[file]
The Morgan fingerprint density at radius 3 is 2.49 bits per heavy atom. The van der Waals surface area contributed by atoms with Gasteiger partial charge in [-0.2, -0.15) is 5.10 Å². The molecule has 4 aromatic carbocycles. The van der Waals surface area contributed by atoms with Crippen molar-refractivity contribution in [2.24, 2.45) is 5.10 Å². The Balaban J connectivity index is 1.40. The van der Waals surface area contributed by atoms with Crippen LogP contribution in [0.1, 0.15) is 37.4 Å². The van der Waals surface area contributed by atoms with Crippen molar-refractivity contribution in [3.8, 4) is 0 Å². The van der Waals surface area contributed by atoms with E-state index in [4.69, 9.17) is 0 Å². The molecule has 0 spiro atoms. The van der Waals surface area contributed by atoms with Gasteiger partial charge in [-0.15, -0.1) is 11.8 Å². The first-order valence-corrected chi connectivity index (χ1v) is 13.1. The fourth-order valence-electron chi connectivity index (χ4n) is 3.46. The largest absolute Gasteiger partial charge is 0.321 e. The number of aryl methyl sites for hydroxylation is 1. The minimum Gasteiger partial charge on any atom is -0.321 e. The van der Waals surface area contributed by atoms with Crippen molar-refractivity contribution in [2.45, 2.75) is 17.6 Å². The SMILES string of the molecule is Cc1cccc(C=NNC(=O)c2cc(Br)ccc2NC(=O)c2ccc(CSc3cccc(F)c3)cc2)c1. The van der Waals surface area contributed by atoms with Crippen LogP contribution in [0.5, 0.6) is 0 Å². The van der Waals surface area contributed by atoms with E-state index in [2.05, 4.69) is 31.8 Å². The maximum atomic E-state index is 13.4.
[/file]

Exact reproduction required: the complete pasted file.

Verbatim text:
The Morgan fingerprint density at radius 3 is 2.49 bits per heavy atom. The van der Waals surface area contributed by atoms with Gasteiger partial charge in [-0.2, -0.15) is 5.10 Å². The molecule has 4 aromatic carbocycles. The van der Waals surface area contributed by atoms with Crippen molar-refractivity contribution in [2.24, 2.45) is 5.10 Å². The Balaban J connectivity index is 1.40. The van der Waals surface area contributed by atoms with Crippen LogP contribution in [0.1, 0.15) is 37.4 Å². The van der Waals surface area contributed by atoms with Crippen molar-refractivity contribution in [3.8, 4) is 0 Å². The van der Waals surface area contributed by atoms with E-state index in [4.69, 9.17) is 0 Å². The molecule has 0 spiro atoms. The van der Waals surface area contributed by atoms with Gasteiger partial charge in [-0.15, -0.1) is 11.8 Å². The first-order valence-corrected chi connectivity index (χ1v) is 13.1. The fourth-order valence-electron chi connectivity index (χ4n) is 3.46. The largest absolute Gasteiger partial charge is 0.321 e. The number of aryl methyl sites for hydroxylation is 1. The minimum Gasteiger partial charge on any atom is -0.321 e. The van der Waals surface area contributed by atoms with Crippen molar-refractivity contribution in [2.45, 2.75) is 17.6 Å². The SMILES string of the molecule is Cc1cccc(C=NNC(=O)c2cc(Br)ccc2NC(=O)c2ccc(CSc3cccc(F)c3)cc2)c1. The van der Waals surface area contributed by atoms with Crippen LogP contribution in [0.5, 0.6) is 0 Å². The van der Waals surface area contributed by atoms with E-state index in [2.05, 4.69) is 31.8 Å². The maximum atomic E-state index is 13.4.